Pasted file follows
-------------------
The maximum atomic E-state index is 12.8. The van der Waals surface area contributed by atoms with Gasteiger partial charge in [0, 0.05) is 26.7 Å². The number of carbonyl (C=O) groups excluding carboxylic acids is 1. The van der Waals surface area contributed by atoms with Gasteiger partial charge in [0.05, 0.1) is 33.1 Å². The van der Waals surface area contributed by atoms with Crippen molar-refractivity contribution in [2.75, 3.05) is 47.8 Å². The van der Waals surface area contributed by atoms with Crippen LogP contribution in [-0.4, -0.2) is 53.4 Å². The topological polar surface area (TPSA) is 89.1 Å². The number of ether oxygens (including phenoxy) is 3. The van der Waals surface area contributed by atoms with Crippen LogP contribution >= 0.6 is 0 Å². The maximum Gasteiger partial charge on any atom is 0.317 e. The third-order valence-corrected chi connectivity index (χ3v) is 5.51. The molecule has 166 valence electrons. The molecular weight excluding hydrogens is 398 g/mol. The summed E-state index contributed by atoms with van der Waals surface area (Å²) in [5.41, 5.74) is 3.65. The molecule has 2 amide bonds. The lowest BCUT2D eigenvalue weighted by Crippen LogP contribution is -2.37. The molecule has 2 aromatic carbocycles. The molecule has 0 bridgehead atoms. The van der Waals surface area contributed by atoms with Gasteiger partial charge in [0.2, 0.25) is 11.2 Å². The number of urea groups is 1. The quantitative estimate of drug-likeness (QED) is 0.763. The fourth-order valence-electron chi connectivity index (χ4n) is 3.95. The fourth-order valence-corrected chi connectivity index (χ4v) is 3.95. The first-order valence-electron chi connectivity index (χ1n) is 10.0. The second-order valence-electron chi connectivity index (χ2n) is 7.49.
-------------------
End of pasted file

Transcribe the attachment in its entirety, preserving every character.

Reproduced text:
The maximum atomic E-state index is 12.8. The van der Waals surface area contributed by atoms with Gasteiger partial charge in [0, 0.05) is 26.7 Å². The number of carbonyl (C=O) groups excluding carboxylic acids is 1. The van der Waals surface area contributed by atoms with Gasteiger partial charge in [0.05, 0.1) is 33.1 Å². The van der Waals surface area contributed by atoms with Crippen molar-refractivity contribution in [2.75, 3.05) is 47.8 Å². The van der Waals surface area contributed by atoms with Crippen LogP contribution in [-0.4, -0.2) is 53.4 Å². The topological polar surface area (TPSA) is 89.1 Å². The number of ether oxygens (including phenoxy) is 3. The van der Waals surface area contributed by atoms with Crippen LogP contribution >= 0.6 is 0 Å². The maximum Gasteiger partial charge on any atom is 0.317 e. The third-order valence-corrected chi connectivity index (χ3v) is 5.51. The molecule has 166 valence electrons. The molecular weight excluding hydrogens is 398 g/mol. The summed E-state index contributed by atoms with van der Waals surface area (Å²) in [5.41, 5.74) is 3.65. The molecule has 2 amide bonds. The lowest BCUT2D eigenvalue weighted by Crippen LogP contribution is -2.37. The molecule has 2 aromatic carbocycles. The molecule has 0 bridgehead atoms. The van der Waals surface area contributed by atoms with Gasteiger partial charge in [0.2, 0.25) is 11.2 Å². The number of urea groups is 1. The quantitative estimate of drug-likeness (QED) is 0.763. The fourth-order valence-electron chi connectivity index (χ4n) is 3.95. The fourth-order valence-corrected chi connectivity index (χ4v) is 3.95. The first-order valence-electron chi connectivity index (χ1n) is 10.0. The second-order valence-electron chi connectivity index (χ2n) is 7.49.